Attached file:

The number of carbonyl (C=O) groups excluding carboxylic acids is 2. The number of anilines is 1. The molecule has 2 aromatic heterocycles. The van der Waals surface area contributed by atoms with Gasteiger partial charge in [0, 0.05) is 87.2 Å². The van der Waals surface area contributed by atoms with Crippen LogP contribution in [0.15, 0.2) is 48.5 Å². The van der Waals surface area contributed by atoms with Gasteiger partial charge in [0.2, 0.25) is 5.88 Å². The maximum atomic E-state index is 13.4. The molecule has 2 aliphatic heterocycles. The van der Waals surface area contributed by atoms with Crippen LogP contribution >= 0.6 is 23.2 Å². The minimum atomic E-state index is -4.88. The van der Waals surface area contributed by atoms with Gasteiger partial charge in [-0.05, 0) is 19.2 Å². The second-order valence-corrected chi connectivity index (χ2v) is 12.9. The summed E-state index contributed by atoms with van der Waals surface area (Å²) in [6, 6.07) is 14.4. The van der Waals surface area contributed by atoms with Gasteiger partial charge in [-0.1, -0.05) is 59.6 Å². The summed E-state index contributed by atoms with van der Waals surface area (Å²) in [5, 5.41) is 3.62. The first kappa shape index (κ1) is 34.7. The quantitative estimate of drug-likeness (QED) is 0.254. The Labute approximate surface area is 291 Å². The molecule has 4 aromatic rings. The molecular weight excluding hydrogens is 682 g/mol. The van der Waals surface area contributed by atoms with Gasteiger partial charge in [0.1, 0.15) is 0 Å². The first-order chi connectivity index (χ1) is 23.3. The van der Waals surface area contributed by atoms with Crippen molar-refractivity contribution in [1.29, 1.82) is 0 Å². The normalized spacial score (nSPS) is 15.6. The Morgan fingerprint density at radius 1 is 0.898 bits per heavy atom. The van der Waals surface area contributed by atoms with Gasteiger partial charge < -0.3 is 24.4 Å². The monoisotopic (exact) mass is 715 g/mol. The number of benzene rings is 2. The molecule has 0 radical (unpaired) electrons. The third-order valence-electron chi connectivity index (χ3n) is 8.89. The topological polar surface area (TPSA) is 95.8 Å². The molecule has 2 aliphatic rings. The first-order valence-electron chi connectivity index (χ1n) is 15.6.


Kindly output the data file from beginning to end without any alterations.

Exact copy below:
The number of carbonyl (C=O) groups excluding carboxylic acids is 2. The number of anilines is 1. The molecule has 2 aromatic heterocycles. The van der Waals surface area contributed by atoms with Gasteiger partial charge in [0, 0.05) is 87.2 Å². The van der Waals surface area contributed by atoms with Crippen LogP contribution in [0.15, 0.2) is 48.5 Å². The van der Waals surface area contributed by atoms with Gasteiger partial charge in [0.2, 0.25) is 5.88 Å². The maximum atomic E-state index is 13.4. The molecule has 2 aliphatic heterocycles. The van der Waals surface area contributed by atoms with Crippen LogP contribution >= 0.6 is 23.2 Å². The minimum atomic E-state index is -4.88. The van der Waals surface area contributed by atoms with Gasteiger partial charge in [-0.05, 0) is 19.2 Å². The second-order valence-corrected chi connectivity index (χ2v) is 12.9. The summed E-state index contributed by atoms with van der Waals surface area (Å²) in [6, 6.07) is 14.4. The van der Waals surface area contributed by atoms with Gasteiger partial charge in [-0.1, -0.05) is 59.6 Å². The summed E-state index contributed by atoms with van der Waals surface area (Å²) in [5, 5.41) is 3.62. The first kappa shape index (κ1) is 34.7. The quantitative estimate of drug-likeness (QED) is 0.254. The Labute approximate surface area is 291 Å². The molecule has 4 aromatic rings. The molecular weight excluding hydrogens is 682 g/mol. The van der Waals surface area contributed by atoms with Gasteiger partial charge in [0.1, 0.15) is 0 Å². The first-order chi connectivity index (χ1) is 23.3. The van der Waals surface area contributed by atoms with Crippen molar-refractivity contribution in [1.29, 1.82) is 0 Å². The normalized spacial score (nSPS) is 15.6. The Morgan fingerprint density at radius 1 is 0.898 bits per heavy atom. The van der Waals surface area contributed by atoms with Gasteiger partial charge < -0.3 is 24.4 Å². The monoisotopic (exact) mass is 715 g/mol. The number of benzene rings is 2. The molecule has 0 radical (unpaired) electrons. The third-order valence-electron chi connectivity index (χ3n) is 8.89. The topological polar surface area (TPSA) is 95.8 Å². The molecule has 2 aliphatic rings. The first-order valence-electron chi connectivity index (χ1n) is 15.6.